What makes a virtual server a better or worse than a physical one? A question like this requires some thinking and understanding between the use of physical and virtual storage servers. A virtual storage system has benefits that will put a physical server to shame. However, always consider this, each provides its own benefits and fulfills a specific need.
The most obvious characteristic of physical servers is that they are in fact physical. They are actual pieces of hardware that require installation and understanding. Physical servers are often in the shape of a rack or wire server. Other things to consider when applying a physical server:
- A physical server is best for CPU intensive applications. A physical server is specifically dedicated for system resources. A physical server is often used for a specific set of uses, thus the server will not interfere with other issues or essential applications.
- Physical servers should be used for the monitoring of virtual hosts. A virtual host should be monitored by a physical host. In case the virtual host has issues than the physical server is there. That’s why server applications are done via physical host, they offer protection and backup since a virtual host could go down.
- The downside to a physical server include: time necessary for setup, hardware changes, cost, physical space and movement, problems arising due to physical failures, and expertise in hardware for issues.
A virtual server is a newer development that has become far more widespread for small businesses and casual customers. A virtual server is less expensive, less intrusive, and far simpler to install since there are no physical parts that need to be placed. A major difference between physical and virtual servers that affect performance is that virtual servers can be expanded upon far easier than a physical server, which comes with a designated allotment of space.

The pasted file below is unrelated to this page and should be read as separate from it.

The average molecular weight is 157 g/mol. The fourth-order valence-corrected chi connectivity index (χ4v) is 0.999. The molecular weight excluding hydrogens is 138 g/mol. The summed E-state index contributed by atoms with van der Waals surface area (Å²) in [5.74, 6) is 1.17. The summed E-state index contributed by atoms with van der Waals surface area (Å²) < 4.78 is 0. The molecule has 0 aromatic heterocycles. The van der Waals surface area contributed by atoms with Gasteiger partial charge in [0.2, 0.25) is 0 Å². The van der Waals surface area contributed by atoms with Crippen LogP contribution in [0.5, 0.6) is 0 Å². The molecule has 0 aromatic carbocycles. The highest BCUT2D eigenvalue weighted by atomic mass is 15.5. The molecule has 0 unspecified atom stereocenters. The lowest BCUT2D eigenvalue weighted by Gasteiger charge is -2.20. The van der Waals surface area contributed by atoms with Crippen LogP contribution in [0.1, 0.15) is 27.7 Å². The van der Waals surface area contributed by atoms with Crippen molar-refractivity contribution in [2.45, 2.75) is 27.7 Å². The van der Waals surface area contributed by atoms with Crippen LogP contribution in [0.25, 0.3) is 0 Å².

- Virtual servers are far more flexible than physical servers. They can be expanded, moved, and setup to specific needs. For example, a virtual server is often offered on a price per usage which of course can be adjusted.
- Server isolation and the consolidation of tools also provide far more flexibility than a physical server.
- Monitoring can be done without having to understand the physical hardware parts. Also, virtualization is becoming increasingly common and prices are often competitive and adjustable.
- Some negative issues with virtual servers include: initially costly but higher ROI can be effectively seen as a negation of this aspect. Also, issues with licensing and concentration.
A virtual server holds its benefits but it ultimately will depend on what need it will fulfill. Keeping options open and understanding the intricacies that come with both a physical and virtual server will ultimately guide which is best for you and your business. There is no clear winner or answer to which is a better fit, it will ultimately depend on the client.
Author Bio:– Deney serves as CEO for Nordisk Systems, Inc. The best place to get all of your server needs can be found at Nordisk Systems, they offer a wide variety of server, virtualization, and cloud services. For more information visit: http://www.nordisksystems.com.